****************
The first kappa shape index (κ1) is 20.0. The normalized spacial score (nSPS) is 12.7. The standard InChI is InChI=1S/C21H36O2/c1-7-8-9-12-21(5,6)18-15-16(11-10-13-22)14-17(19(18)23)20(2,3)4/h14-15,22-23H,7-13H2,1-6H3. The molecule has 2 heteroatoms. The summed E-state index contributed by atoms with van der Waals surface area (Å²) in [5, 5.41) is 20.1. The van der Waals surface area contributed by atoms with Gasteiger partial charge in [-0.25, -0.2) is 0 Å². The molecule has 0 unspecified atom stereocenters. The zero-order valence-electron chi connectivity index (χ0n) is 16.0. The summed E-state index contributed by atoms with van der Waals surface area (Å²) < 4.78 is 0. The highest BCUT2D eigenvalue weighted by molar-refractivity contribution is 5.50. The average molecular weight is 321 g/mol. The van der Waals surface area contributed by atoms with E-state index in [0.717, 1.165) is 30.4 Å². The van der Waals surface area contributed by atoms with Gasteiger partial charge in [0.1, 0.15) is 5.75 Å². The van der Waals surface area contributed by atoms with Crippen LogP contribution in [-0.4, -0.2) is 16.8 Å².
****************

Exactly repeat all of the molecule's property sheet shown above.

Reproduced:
The first kappa shape index (κ1) is 20.0. The normalized spacial score (nSPS) is 12.7. The standard InChI is InChI=1S/C21H36O2/c1-7-8-9-12-21(5,6)18-15-16(11-10-13-22)14-17(19(18)23)20(2,3)4/h14-15,22-23H,7-13H2,1-6H3. The molecule has 2 heteroatoms. The summed E-state index contributed by atoms with van der Waals surface area (Å²) in [5, 5.41) is 20.1. The van der Waals surface area contributed by atoms with Gasteiger partial charge in [-0.25, -0.2) is 0 Å². The molecule has 0 unspecified atom stereocenters. The zero-order valence-electron chi connectivity index (χ0n) is 16.0. The summed E-state index contributed by atoms with van der Waals surface area (Å²) < 4.78 is 0. The highest BCUT2D eigenvalue weighted by molar-refractivity contribution is 5.50. The average molecular weight is 321 g/mol. The van der Waals surface area contributed by atoms with E-state index in [0.717, 1.165) is 30.4 Å². The van der Waals surface area contributed by atoms with Gasteiger partial charge in [0.1, 0.15) is 5.75 Å². The van der Waals surface area contributed by atoms with Crippen LogP contribution in [-0.4, -0.2) is 16.8 Å².